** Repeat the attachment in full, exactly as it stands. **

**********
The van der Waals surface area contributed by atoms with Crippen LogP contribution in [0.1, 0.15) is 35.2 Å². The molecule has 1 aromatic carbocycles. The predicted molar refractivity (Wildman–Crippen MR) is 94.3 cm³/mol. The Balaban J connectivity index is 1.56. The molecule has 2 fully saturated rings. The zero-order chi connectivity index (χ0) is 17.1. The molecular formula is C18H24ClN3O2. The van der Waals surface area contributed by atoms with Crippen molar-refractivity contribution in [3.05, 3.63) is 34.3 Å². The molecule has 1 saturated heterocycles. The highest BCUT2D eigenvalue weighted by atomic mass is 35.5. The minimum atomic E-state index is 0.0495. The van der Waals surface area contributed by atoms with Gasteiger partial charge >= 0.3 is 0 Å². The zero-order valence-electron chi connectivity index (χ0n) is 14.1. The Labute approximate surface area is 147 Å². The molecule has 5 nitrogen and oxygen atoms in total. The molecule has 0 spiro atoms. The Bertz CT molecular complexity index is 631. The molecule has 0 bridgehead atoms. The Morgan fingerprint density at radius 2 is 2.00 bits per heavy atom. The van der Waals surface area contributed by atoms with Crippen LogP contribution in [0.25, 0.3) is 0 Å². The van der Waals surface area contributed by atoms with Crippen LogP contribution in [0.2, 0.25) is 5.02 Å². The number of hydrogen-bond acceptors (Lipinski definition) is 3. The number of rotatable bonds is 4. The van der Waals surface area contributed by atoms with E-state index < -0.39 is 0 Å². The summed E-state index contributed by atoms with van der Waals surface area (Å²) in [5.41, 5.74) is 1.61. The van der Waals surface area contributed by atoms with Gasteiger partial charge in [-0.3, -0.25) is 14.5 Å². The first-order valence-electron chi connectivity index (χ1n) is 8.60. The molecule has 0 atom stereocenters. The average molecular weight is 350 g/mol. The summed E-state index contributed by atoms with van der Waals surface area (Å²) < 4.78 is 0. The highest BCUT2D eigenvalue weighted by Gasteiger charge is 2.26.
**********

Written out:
The van der Waals surface area contributed by atoms with Crippen LogP contribution in [0.1, 0.15) is 35.2 Å². The molecule has 1 aromatic carbocycles. The predicted molar refractivity (Wildman–Crippen MR) is 94.3 cm³/mol. The Balaban J connectivity index is 1.56. The molecule has 2 fully saturated rings. The zero-order chi connectivity index (χ0) is 17.1. The molecular formula is C18H24ClN3O2. The van der Waals surface area contributed by atoms with Crippen molar-refractivity contribution in [3.05, 3.63) is 34.3 Å². The molecule has 1 saturated heterocycles. The highest BCUT2D eigenvalue weighted by atomic mass is 35.5. The minimum atomic E-state index is 0.0495. The van der Waals surface area contributed by atoms with Gasteiger partial charge >= 0.3 is 0 Å². The zero-order valence-electron chi connectivity index (χ0n) is 14.1. The Labute approximate surface area is 147 Å². The molecule has 5 nitrogen and oxygen atoms in total. The molecule has 0 spiro atoms. The Bertz CT molecular complexity index is 631. The molecule has 0 bridgehead atoms. The Morgan fingerprint density at radius 2 is 2.00 bits per heavy atom. The van der Waals surface area contributed by atoms with Crippen LogP contribution in [0.25, 0.3) is 0 Å². The van der Waals surface area contributed by atoms with Crippen LogP contribution in [0.2, 0.25) is 5.02 Å². The number of hydrogen-bond acceptors (Lipinski definition) is 3. The number of rotatable bonds is 4. The van der Waals surface area contributed by atoms with E-state index < -0.39 is 0 Å². The summed E-state index contributed by atoms with van der Waals surface area (Å²) in [5.41, 5.74) is 1.61. The van der Waals surface area contributed by atoms with Gasteiger partial charge in [-0.3, -0.25) is 14.5 Å². The first-order valence-electron chi connectivity index (χ1n) is 8.60. The molecule has 0 atom stereocenters. The average molecular weight is 350 g/mol. The summed E-state index contributed by atoms with van der Waals surface area (Å²) < 4.78 is 0. The highest BCUT2D eigenvalue weighted by Gasteiger charge is 2.26.